June 18, 2015; Forbes
It is estimated that one in five women are sexually assaulted during their years as college students. The U.S. Department of Education reported that 2013 saw over 5,000 forcible sexual offenses on universities and colleges, and a recent study provides evidence that the actual number of assaults may be six times higher.
In addition to the horrors that sexually assaulted students face, these crimes are placing a financial cost on university and college systems as well. Colleges with high profile sexual assaults also have to deal with such consequences as fewer applications, lowered alumni donations, and loss of funds provided by the Department of Education (DOE). For example, the University of Virginia saw its first decrease in 12 years in its number of applicants after a discredited story ran in Rolling Stone. And Dartmouth saw a fourteen percent drop in applications last year after students protested the school’s treatment of a campus sexual harassment and hazing.
Even more significant, universities facing scandals may lose funding from the DOE. Therefore some leaders claim universities are overcorrecting by unjustly expelling those accused. Faculty at Harvard University and the University of Pennsylvania submitted letters to their administrators denouncing new sexual violence policies utilizing a preponderance of the evidence standard in sexual violence incidents. This standard, required by the DOE, is substantially lower than beyond a reasonable doubt, the standard used by courts in criminal legal actions.
On June 8, 2015, student James Vivenzio filed a complaint in Pennsylvania state court against his fraternity and his school, Penn State. In it, he alleged Kappa Delta Rho possessed a Facebook page containing photos of drunk and unconscious nude women, some of whom looked like they were being sexually assaulted. In addition, the complaint states those pledging the fraternity were given alcohol and drugs, allegedly to facilitate sexual assault and abuse. The suit is also filed against the university for failure to act when Vivenzio reached out to an administrator about the incidents over a year before.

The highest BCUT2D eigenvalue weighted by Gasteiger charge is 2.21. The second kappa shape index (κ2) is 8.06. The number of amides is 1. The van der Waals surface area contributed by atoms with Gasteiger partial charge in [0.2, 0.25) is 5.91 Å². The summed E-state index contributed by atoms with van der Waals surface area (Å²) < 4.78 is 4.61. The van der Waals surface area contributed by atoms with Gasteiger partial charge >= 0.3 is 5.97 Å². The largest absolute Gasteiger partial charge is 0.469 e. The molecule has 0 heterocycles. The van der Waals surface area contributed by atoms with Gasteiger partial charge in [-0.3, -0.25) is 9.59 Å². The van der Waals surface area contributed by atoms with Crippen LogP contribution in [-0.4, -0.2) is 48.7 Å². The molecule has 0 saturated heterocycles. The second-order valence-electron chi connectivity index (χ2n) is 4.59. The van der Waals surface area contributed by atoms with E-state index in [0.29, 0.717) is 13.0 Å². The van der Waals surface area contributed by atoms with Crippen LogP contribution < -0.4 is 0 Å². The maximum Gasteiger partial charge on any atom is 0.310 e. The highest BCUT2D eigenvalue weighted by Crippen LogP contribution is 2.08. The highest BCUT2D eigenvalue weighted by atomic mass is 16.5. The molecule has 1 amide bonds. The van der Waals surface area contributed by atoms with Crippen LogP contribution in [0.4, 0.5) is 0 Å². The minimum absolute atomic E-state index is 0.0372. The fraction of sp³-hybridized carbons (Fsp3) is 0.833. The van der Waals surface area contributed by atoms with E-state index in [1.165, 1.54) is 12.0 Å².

Although Vivenzio isn’t requesting a specific dollar amount, other sexual assault cases against colleges and universities have led to settlements and verdicts from thousands to millions of dollars. For example, in July 2014, the University of Connecticut paid one of the highest reported settlements for a sexual assault lawsuit, $1.3 million, which included $900,000 to a female student who claimed she was cut from the hockey team after being raped by a male hockey player.
In the last five years, the number of sexual assaults at college campuses has skyrocketed. Currently, 118 schools are under federal investigation by the U.S. Department of Education (DOE) for alleged civil rights violations of Title IX related to the handling of sexual assault incidents. At a time when resources have never been harder to raise, universities are diverting millions from education to fund settlements and defend lawsuits. This epidemic is leading schools of higher education to explore a number of difficult issues: how to define consent, how to punish those responsible, and how to measure the reliability of the accusers. At Penn State, a sexual assault and harassment task force developed a 267-page report outlining eighteen recommendations, including enhancing resources at the university’s smaller campuses and disseminating a campus climate sexual assault survey.
At the same time, some government leaders believe schools are hiding or minimizing assaults in an attempt to avoid scandal. These beliefs are based on a recent study compiled by the U.S. Senate Subcommittee on Financial and Contracting Oversight finding 41 percent of colleges have not conducted any investigations of sexual violence in the past five years. Therefore, a bipartisan group of U.S. senators introduced the Campus Accountability & Safety Act in February. If passed, the law would fine colleges and universities up to $150,000 for failure to submit detailed sexual violence reports. In addition, universities that refuse to act in accordance with the legislation could be fined up to one percent of the school’s operating budget.
Recently, United Educators, the higher education insurance company, began offering insurance to cover sexual assault payouts and this appears to have become a disturbingly necessary cost of “doing business.” Between 2006–10, the company has paid out $36 million on behalf of its 1,200 member universities. Seventy-two percent of the settlements were provided to parties suing the schools due to sexual assault incidents.